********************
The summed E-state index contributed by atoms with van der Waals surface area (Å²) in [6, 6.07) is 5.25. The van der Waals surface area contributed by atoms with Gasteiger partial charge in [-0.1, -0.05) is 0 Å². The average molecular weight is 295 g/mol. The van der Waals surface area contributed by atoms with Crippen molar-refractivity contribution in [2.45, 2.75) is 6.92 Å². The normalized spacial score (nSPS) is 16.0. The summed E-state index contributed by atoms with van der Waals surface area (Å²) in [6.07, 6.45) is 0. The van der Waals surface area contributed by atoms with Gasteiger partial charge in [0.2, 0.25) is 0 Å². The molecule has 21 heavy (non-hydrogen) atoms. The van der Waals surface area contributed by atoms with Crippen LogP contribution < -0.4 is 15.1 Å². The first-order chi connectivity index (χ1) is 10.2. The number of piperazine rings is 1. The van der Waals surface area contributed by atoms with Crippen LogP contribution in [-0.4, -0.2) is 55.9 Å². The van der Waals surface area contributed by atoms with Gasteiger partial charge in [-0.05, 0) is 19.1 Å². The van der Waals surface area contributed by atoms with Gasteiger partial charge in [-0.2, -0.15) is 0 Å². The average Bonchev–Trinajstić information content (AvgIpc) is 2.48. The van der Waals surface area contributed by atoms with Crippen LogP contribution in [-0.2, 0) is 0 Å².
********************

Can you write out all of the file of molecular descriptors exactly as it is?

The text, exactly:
The summed E-state index contributed by atoms with van der Waals surface area (Å²) in [6, 6.07) is 5.25. The van der Waals surface area contributed by atoms with Gasteiger partial charge in [-0.1, -0.05) is 0 Å². The average molecular weight is 295 g/mol. The van der Waals surface area contributed by atoms with Crippen molar-refractivity contribution in [2.45, 2.75) is 6.92 Å². The normalized spacial score (nSPS) is 16.0. The summed E-state index contributed by atoms with van der Waals surface area (Å²) in [6.07, 6.45) is 0. The van der Waals surface area contributed by atoms with Gasteiger partial charge in [0.2, 0.25) is 0 Å². The molecule has 21 heavy (non-hydrogen) atoms. The van der Waals surface area contributed by atoms with Crippen LogP contribution < -0.4 is 15.1 Å². The first-order chi connectivity index (χ1) is 10.2. The number of piperazine rings is 1. The van der Waals surface area contributed by atoms with Crippen LogP contribution in [-0.4, -0.2) is 55.9 Å². The van der Waals surface area contributed by atoms with Gasteiger partial charge in [-0.05, 0) is 19.1 Å². The van der Waals surface area contributed by atoms with Gasteiger partial charge in [-0.2, -0.15) is 0 Å². The average Bonchev–Trinajstić information content (AvgIpc) is 2.48. The van der Waals surface area contributed by atoms with Crippen LogP contribution in [-0.2, 0) is 0 Å².